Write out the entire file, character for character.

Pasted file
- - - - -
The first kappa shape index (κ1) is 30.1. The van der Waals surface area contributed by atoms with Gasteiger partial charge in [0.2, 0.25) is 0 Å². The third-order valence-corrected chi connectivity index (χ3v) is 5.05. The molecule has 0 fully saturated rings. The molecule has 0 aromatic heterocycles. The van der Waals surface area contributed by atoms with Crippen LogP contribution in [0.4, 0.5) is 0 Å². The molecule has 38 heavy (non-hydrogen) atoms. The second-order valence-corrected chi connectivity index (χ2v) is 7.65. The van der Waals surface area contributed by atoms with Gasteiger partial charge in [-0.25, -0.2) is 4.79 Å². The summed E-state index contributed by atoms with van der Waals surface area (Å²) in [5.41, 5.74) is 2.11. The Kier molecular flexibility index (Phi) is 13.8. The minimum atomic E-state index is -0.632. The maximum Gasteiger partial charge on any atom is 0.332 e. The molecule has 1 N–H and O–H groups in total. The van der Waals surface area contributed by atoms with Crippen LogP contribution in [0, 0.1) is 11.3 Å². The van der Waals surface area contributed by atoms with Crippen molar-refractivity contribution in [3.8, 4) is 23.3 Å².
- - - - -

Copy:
The first kappa shape index (κ1) is 30.1. The van der Waals surface area contributed by atoms with Gasteiger partial charge in [0.2, 0.25) is 0 Å². The third-order valence-corrected chi connectivity index (χ3v) is 5.05. The molecule has 0 fully saturated rings. The molecule has 0 aromatic heterocycles. The van der Waals surface area contributed by atoms with Crippen LogP contribution in [0.4, 0.5) is 0 Å². The molecule has 38 heavy (non-hydrogen) atoms. The second-order valence-corrected chi connectivity index (χ2v) is 7.65. The van der Waals surface area contributed by atoms with Gasteiger partial charge in [-0.25, -0.2) is 4.79 Å². The summed E-state index contributed by atoms with van der Waals surface area (Å²) in [5.41, 5.74) is 2.11. The Kier molecular flexibility index (Phi) is 13.8. The minimum atomic E-state index is -0.632. The maximum Gasteiger partial charge on any atom is 0.332 e. The molecule has 1 N–H and O–H groups in total. The van der Waals surface area contributed by atoms with Crippen LogP contribution in [0, 0.1) is 11.3 Å². The van der Waals surface area contributed by atoms with Crippen molar-refractivity contribution in [3.8, 4) is 23.3 Å².